- The Washington Times - Wednesday, April 25, 2007

Phil Mickelson gained ground on World No. 1 Tiger Woods this week without taking a single swing.

Confirming a compelling subplot that has been rumored for several months, Lefty announced earlier this week he was ditching longtime instructor Rick Smith for golf’s most notable swing guru: former Woods mentor Butch Harmon.

Long acknowledged by insiders and players as the game’s preeminent teacher, the 63-year-old Harmon began providing Mickelson feedback on the range earlier this season at the Accenture World Match Play Championship and will now completely take over Lefty’s tutelage from Smith.

“This has been a difficult decision for me. I feel that now is the time to go in a new direction with Butch Harmon on my long game,” Mickelson said in a statement released Monday.

Though the 36-year-old Mickelson is coming off a three-year Slam spurt that saw him collect the first three major titles of his career (the 2004 and 2006 Masters and the 2005 PGA Championship), his accuracy off the tee has increasingly waned under Smith, leaving him currently ranked 131st on tour in fairways hit.

Harmon is unmatched in his understanding of swing mechanics. And unlike other notable PGA Tour instructors Smith, David Leadbetter or Hank Haney (Tiger’s current teacher), Harmon has a virtually flawless technical track record. Harmon coached Greg Norman to the game’s pinnacle in the early 1990s, oversaw Woods’ meteoric rise and career-defining season (2000) and recently has helped star pupil Adam Scott ascend to the world’s No. 3 ranking.

Woods and Harmon split just before the 2002 PGA Championship, ostensibly because the uber-private Woods was uncomfortable with Harmon’s easy manner and candor with the media and the Las Vegas-based instructor’s preference to work with a portfolio of players instead of just Woods.

Exclusivity issues could also play a role with Mickelson, as even in the pair’s honeymoon period, Harmon has maintained that his primary pupil will remain Scott.

“I’m not Rick Smith. I’m not going to spend 24/7 time with Phil. When he needs help, I’ll be there with him,” Harmon told the Golf Channel’s Brian Hewitt earlier this week. “If you’re asking me who’s at the top of the totem pole, Adam Scott is my main client, and I’ve explained that to Phil.”

Like Woods, Mickelson is intensely private and incredibly demanding. But if Phil is willing to share Harmon with the likes of Scott, Fred Couples and Stewart Cink, there’s little doubt Butch can cure his issues with the big stick.

Expect to see the end of Mickelson’s dual-driver mania and a significant softening of his extreme right-to-left ball flight, changes that should begin to take shape at this week’s Byron Nelson Classic. The territorial Woods is likely to be slightly rankled by Mickelson’s latest move, putting yet another strain on the relationship between the game’s most popular players.

But if Mickelson’s switch to Harmon accomplishes nothing more obvious than providing Phil with another set of eyes and golf’s most coveted fount of swing feedback, count Inside Write among those who think Lefty is making the right decision.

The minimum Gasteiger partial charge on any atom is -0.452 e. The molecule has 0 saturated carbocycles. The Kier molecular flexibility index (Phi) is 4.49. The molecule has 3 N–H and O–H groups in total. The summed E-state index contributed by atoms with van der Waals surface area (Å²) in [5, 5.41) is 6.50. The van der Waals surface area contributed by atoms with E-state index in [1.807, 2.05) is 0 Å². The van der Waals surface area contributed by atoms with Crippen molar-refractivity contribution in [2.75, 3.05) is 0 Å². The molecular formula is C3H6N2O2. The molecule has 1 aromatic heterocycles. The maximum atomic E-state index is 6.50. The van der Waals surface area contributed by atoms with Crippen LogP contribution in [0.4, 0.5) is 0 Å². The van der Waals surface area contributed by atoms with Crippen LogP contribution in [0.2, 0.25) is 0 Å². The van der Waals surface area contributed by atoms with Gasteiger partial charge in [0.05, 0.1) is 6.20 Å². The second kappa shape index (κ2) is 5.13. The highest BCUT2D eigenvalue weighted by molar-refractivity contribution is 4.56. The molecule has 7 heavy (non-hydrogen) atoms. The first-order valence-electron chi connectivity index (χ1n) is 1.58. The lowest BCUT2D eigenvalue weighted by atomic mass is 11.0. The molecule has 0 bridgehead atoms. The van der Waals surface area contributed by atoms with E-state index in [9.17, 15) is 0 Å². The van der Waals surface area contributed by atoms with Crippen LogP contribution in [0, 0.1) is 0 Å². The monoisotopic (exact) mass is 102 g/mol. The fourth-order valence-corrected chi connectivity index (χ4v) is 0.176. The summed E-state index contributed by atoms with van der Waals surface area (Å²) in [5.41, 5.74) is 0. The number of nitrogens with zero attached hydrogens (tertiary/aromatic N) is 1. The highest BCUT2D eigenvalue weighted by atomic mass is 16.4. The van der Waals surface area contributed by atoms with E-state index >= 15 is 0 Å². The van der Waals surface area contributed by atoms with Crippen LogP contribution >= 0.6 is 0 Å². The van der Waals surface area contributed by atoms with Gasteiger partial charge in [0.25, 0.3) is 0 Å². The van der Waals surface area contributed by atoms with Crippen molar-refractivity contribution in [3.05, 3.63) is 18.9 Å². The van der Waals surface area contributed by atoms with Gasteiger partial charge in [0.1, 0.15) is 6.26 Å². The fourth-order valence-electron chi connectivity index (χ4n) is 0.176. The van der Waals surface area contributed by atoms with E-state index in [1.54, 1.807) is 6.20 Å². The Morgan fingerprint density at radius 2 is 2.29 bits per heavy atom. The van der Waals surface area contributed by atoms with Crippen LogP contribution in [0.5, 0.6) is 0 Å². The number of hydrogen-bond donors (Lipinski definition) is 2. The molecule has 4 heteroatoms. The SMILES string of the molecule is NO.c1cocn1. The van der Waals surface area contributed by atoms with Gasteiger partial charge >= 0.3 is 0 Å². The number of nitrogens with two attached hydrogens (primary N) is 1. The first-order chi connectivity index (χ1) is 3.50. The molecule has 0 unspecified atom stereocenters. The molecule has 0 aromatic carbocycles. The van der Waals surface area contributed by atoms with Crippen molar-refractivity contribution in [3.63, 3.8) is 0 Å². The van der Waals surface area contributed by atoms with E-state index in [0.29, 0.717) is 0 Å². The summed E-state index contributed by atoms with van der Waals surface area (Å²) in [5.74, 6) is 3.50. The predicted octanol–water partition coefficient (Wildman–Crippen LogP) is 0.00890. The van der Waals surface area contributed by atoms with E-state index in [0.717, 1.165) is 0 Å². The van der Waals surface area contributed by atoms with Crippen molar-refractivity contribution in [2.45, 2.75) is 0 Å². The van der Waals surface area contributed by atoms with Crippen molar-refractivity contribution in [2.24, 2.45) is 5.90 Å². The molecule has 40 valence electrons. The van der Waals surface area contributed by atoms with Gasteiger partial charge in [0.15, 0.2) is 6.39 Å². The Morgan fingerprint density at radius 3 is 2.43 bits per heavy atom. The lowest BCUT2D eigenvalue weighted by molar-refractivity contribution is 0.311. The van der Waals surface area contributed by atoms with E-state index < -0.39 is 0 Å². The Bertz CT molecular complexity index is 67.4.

Tiger effect

When Tiger first announced last month that he would be hosting his new PGA Tour event in the area (AT&T; National), perhaps the Beltway’s only groan belonged to Teo Sodeman, the tournament director for the Melwood Prince George’s County Open.

The inaugural Nationwide Tour event, which will take place May 21-27 at the CC at Woodmore, went from being the only tour event in town to certain second-class status the moment Tiger unveiled his plans to team up with Congressional Country Club and AT&T; for a limited-field, FedEx Cup spectacular at Old Blue (July 2-8).

But given the rash of recent splendor from former Nationwide Tour graduates, perhaps local golf fans should reevaluate the stature of the Melwood PGC Open. Starting with Zach Johnson’s rise from obscurity at Augusta National, recent Nationwide Tour grads have won the last three PGA Tour events — Boo Weekley (Heritage) and Nick Watney (Zurich Classic) following Johnson’s Masters’ lead.

“We’ve had a lot of questions about the AT&T; National, but I know we can be successful in this market,” Nationwide Tour president Bill Calfee said at the Melwood PGC Open’s recent media day. “We’ve been called the minor leagues, but this tour stands on its own legs. The line between the PGA and Nationwide Tours is blurring with each passing year. These guys aren’t developing their games; they have the game.”

And no event boasts a worthier title sponsor than Melwood, a not-for-profit organization based in Upper Marlboro that has helped train, place and assist more than 2,100 area employees with developmental disabilities.

“It’s a huge commitment for Melwood, because our resources are precious,” said newly elected Melwood president and CEO Janice Frey-Angel, whose organization will either make up the shortfall or enjoy the net profits from the event. “It’s a risk. But we’re hoping this event will raise awareness as much as money. Our hope is that we can locate a lead sponsor for the future to ease some of that financial pressure.”

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